By Devin Golden
In 1963, a little-known college football coach named Vince Dooley was announced as the man to lead the University of Georgia.
Five decades later, the line to meet him continues.
That was the case Thursday at the Kroger on Walnut Avenue in Dalton as Dooley signed autographs for patrons, many sporting their Bulldogs fandom with attire or memorabilia. Dooley and his Dogs won the 1980 college football national championship, and he led the Bulldogs for 25 years. He has written many books about both Georgia football and life at the university, and some of those writings were available for purchase at Kroger.
On Dec. 4, 1963, 50 years and one day from Thursday’s appearance, Dooley remembers the press conference when he was introduced to the Bulldogs fanbase. He was an assistant at Auburn, where he graduated, before accepting the Georgia position.
Dooley remembers the “more-candid Georgia fans” weren’t exactly thrilled with the choice.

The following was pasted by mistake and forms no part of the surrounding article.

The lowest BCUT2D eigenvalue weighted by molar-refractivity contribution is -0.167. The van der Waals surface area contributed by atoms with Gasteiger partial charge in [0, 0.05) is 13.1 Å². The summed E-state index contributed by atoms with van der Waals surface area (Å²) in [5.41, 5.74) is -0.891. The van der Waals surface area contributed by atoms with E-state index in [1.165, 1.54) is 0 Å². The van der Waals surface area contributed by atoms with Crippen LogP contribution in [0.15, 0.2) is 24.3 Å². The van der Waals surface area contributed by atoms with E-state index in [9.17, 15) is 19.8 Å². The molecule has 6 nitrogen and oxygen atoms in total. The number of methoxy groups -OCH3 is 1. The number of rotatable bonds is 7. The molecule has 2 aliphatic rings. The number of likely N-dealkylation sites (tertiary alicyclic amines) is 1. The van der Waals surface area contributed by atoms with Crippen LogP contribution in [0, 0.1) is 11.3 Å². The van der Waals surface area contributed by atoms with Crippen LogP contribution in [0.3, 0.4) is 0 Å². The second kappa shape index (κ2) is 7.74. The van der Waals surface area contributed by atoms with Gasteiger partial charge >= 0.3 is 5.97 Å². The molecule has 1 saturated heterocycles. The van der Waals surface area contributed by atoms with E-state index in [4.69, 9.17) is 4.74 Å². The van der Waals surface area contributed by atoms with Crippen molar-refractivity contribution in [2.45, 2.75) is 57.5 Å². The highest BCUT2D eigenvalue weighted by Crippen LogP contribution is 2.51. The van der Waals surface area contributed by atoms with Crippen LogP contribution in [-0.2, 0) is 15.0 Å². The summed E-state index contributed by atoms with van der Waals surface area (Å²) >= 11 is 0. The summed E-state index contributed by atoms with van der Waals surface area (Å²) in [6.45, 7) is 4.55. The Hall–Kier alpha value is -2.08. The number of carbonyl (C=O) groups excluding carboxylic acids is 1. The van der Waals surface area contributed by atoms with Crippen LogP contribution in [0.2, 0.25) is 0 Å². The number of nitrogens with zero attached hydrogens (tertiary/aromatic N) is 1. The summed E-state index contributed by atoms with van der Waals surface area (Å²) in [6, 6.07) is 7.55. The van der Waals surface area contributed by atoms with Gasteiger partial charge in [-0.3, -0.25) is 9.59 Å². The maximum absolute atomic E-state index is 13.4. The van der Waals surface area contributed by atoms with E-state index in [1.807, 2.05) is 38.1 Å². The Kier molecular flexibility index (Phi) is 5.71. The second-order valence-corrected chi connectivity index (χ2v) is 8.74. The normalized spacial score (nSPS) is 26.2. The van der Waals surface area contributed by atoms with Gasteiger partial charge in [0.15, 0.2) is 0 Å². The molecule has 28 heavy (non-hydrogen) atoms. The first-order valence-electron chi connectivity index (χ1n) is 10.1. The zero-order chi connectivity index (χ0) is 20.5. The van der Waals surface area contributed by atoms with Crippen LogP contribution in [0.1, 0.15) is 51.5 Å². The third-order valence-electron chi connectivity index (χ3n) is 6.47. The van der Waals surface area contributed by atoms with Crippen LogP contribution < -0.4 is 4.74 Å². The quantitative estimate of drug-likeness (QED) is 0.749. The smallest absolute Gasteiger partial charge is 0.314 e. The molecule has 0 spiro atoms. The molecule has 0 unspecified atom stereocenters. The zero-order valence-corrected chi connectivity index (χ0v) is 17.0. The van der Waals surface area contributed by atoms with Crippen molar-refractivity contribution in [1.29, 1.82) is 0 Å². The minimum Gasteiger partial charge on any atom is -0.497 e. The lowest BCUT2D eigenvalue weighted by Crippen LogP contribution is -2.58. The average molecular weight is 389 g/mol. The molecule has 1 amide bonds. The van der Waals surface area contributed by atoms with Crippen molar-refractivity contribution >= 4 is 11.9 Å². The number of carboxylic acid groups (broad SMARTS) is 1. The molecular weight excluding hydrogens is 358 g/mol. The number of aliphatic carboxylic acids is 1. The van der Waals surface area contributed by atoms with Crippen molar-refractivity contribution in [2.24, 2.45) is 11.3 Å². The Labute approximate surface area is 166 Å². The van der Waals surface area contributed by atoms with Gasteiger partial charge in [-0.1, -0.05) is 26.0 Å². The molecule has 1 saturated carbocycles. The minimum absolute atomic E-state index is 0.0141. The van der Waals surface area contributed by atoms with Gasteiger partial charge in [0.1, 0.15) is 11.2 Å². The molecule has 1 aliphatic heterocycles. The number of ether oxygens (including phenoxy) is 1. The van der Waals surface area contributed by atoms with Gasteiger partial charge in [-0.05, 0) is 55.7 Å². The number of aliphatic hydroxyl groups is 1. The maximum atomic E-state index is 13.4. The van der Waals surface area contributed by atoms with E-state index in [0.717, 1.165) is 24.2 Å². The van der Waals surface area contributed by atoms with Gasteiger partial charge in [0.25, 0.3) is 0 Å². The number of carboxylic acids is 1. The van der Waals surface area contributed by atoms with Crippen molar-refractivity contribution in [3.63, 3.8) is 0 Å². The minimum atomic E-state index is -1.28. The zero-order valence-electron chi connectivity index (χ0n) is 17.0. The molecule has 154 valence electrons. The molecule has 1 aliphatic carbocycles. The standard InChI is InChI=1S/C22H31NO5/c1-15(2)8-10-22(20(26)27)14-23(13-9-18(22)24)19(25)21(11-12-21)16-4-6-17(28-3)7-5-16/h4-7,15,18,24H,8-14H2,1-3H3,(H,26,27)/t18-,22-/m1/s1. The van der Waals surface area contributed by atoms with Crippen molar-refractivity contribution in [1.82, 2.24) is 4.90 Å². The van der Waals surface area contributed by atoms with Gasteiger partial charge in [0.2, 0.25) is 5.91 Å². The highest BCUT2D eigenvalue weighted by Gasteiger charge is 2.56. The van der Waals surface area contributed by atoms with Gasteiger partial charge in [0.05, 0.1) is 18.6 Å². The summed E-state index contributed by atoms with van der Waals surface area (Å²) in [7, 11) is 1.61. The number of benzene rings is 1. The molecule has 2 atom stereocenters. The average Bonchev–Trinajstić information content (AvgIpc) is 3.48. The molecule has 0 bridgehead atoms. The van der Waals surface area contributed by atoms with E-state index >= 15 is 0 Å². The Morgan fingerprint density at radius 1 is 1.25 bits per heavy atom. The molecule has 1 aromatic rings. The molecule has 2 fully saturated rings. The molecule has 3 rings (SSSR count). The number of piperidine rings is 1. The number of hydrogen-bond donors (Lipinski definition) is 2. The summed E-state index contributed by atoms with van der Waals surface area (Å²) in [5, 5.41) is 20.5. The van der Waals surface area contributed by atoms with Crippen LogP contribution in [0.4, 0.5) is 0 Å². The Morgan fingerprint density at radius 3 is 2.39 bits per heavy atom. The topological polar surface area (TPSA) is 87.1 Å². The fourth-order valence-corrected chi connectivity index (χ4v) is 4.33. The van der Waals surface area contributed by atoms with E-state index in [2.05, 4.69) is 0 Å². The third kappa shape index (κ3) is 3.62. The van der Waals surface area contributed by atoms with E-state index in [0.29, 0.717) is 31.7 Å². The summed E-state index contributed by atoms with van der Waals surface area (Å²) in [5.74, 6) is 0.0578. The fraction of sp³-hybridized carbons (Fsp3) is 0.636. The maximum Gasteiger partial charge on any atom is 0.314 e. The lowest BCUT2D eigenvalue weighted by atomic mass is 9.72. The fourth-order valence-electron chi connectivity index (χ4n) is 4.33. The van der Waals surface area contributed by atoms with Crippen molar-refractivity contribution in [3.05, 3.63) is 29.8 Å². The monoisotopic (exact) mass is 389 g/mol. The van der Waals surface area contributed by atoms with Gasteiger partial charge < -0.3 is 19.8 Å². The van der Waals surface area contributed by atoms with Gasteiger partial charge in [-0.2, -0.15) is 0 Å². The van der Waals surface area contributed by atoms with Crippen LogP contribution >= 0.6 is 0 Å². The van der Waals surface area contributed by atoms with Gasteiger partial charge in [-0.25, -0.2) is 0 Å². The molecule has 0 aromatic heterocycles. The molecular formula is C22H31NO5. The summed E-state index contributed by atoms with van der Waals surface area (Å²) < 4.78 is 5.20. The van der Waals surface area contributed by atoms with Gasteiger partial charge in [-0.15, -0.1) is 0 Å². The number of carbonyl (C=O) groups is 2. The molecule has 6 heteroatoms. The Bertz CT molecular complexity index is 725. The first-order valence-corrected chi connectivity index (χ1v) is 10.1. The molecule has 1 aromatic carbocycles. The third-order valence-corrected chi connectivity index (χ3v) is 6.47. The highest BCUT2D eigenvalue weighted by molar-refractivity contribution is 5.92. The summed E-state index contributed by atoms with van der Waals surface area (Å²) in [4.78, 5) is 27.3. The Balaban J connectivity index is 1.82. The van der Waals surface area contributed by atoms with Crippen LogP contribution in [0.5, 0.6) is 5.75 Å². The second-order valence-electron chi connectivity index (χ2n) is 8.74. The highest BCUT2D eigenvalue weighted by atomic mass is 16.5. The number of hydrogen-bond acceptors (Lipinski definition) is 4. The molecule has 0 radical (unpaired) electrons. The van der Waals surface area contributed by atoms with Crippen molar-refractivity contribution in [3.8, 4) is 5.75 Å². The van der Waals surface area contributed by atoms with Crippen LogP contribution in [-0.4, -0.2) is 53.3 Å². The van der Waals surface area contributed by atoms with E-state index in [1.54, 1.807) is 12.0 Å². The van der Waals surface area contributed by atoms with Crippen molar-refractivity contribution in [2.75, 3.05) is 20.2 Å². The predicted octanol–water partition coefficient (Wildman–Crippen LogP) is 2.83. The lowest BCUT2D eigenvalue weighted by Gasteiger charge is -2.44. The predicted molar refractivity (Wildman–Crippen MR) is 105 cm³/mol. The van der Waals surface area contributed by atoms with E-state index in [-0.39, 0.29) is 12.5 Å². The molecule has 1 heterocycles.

“They said, ‘Who in the heck is Vince Dooley?’ It’s amazing because as an administrator, which I was, there’s no way I’d hire myself,” he said. “I was 31 years old and a freshman coach at a rival school. I somehow survived 50 years.”
After winning six Southeastern Conference championships, accumulating a 201-77-10 record and 20 bowl appearances, surviving in the Peach State probably becomes pretty easy.
“I’ve had a good run at a great institution,” said Dooley, who now works as a consultant helping start Kennesaw State University’s football program. “I’ve been very active since retiring with a lot of things.”
Many times during the signing event, a line formed to meet the legendary coach. Regardless, there almost always was a fan waiting to speak with him. Dalton resident Larry Minchew had “Dooley’s Playbook: The 34 Most Memorable Plays in Georgia Football History” signed for his grandson, Alex Taylor.
“You can’t think of Georgia football without thinking of Vince Dooley,” said Minchew, who met Dooley last year when he visited the same Kroger for a similar event.
Eric Hayes, another Dalton resident, is a lifetime Georgia fan and also met the coach. He got multiple 8-by-10 photos signed, plus a helmet and the same title as Minchew. Hayes met Dooley two years ago when he visited Kroger.
“A lot of coaches and players in college it’s hard to meet,” Hayes said. “I’ve been lucky to meet him twice. ... To me, he is Georgia football.”
Dooley agreed that interacting with fans wasn’t common when he was a coach.
“I never could do it,” he said. “You fly in, say hello and then you’re gone. You’re back to work.”